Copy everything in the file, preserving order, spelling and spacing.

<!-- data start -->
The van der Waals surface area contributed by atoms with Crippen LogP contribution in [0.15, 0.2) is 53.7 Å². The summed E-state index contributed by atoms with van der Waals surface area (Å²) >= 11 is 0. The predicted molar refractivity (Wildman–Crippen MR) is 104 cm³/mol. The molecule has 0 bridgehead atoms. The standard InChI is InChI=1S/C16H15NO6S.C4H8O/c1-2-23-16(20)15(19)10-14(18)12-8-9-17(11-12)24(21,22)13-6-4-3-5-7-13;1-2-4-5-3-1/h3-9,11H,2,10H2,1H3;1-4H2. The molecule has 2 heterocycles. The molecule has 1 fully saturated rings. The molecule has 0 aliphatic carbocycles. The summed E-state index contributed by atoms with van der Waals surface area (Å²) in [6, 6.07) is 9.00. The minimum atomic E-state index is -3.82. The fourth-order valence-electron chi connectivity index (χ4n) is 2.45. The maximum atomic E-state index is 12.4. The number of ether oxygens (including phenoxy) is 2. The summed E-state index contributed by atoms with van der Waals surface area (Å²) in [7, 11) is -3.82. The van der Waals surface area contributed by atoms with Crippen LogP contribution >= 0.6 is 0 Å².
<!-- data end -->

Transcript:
The van der Waals surface area contributed by atoms with Crippen LogP contribution in [0.15, 0.2) is 53.7 Å². The summed E-state index contributed by atoms with van der Waals surface area (Å²) >= 11 is 0. The predicted molar refractivity (Wildman–Crippen MR) is 104 cm³/mol. The molecule has 0 bridgehead atoms. The standard InChI is InChI=1S/C16H15NO6S.C4H8O/c1-2-23-16(20)15(19)10-14(18)12-8-9-17(11-12)24(21,22)13-6-4-3-5-7-13;1-2-4-5-3-1/h3-9,11H,2,10H2,1H3;1-4H2. The molecule has 2 heterocycles. The molecule has 1 fully saturated rings. The molecule has 0 aliphatic carbocycles. The summed E-state index contributed by atoms with van der Waals surface area (Å²) in [6, 6.07) is 9.00. The minimum atomic E-state index is -3.82. The fourth-order valence-electron chi connectivity index (χ4n) is 2.45. The maximum atomic E-state index is 12.4. The number of ether oxygens (including phenoxy) is 2. The summed E-state index contributed by atoms with van der Waals surface area (Å²) in [7, 11) is -3.82. The van der Waals surface area contributed by atoms with Crippen LogP contribution >= 0.6 is 0 Å².